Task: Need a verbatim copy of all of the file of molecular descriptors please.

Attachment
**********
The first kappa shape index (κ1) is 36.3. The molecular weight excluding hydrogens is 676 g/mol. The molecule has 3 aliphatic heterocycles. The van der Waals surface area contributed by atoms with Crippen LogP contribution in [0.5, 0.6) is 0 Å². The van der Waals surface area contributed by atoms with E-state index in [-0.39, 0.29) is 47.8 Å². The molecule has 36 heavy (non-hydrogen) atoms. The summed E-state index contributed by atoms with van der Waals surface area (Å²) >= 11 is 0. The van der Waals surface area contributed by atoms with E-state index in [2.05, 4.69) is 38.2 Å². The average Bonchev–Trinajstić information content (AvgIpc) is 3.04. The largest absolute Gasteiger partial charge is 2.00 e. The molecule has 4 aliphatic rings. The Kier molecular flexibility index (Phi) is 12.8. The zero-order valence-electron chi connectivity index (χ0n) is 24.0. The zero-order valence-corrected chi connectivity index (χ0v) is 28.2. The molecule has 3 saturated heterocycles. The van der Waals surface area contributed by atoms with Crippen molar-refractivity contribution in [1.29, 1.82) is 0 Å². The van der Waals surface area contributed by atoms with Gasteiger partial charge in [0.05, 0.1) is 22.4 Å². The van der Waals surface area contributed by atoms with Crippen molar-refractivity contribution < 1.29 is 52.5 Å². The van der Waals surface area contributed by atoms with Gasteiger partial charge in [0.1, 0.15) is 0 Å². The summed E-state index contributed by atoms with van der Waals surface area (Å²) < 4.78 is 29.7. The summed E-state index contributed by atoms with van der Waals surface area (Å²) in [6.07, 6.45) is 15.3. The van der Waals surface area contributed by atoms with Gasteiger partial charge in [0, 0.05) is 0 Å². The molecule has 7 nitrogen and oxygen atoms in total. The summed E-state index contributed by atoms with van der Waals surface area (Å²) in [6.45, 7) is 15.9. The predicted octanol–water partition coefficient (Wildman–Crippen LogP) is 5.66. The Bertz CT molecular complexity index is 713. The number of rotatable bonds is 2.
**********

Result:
The first kappa shape index (κ1) is 36.3. The molecular weight excluding hydrogens is 676 g/mol. The molecule has 3 aliphatic heterocycles. The van der Waals surface area contributed by atoms with Crippen LogP contribution in [0.5, 0.6) is 0 Å². The van der Waals surface area contributed by atoms with E-state index in [-0.39, 0.29) is 47.8 Å². The molecule has 36 heavy (non-hydrogen) atoms. The summed E-state index contributed by atoms with van der Waals surface area (Å²) >= 11 is 0. The van der Waals surface area contributed by atoms with E-state index in [2.05, 4.69) is 38.2 Å². The average Bonchev–Trinajstić information content (AvgIpc) is 3.04. The largest absolute Gasteiger partial charge is 2.00 e. The molecule has 4 aliphatic rings. The Kier molecular flexibility index (Phi) is 12.8. The zero-order valence-electron chi connectivity index (χ0n) is 24.0. The zero-order valence-corrected chi connectivity index (χ0v) is 28.2. The molecule has 3 saturated heterocycles. The van der Waals surface area contributed by atoms with Crippen molar-refractivity contribution in [1.29, 1.82) is 0 Å². The van der Waals surface area contributed by atoms with Gasteiger partial charge in [0.05, 0.1) is 22.4 Å². The van der Waals surface area contributed by atoms with Crippen molar-refractivity contribution < 1.29 is 52.5 Å². The van der Waals surface area contributed by atoms with Gasteiger partial charge in [0.1, 0.15) is 0 Å². The summed E-state index contributed by atoms with van der Waals surface area (Å²) < 4.78 is 29.7. The summed E-state index contributed by atoms with van der Waals surface area (Å²) in [6.07, 6.45) is 15.3. The van der Waals surface area contributed by atoms with Gasteiger partial charge in [0, 0.05) is 0 Å². The molecule has 7 nitrogen and oxygen atoms in total. The summed E-state index contributed by atoms with van der Waals surface area (Å²) in [6.45, 7) is 15.9. The predicted octanol–water partition coefficient (Wildman–Crippen LogP) is 5.66. The Bertz CT molecular complexity index is 713. The number of rotatable bonds is 2.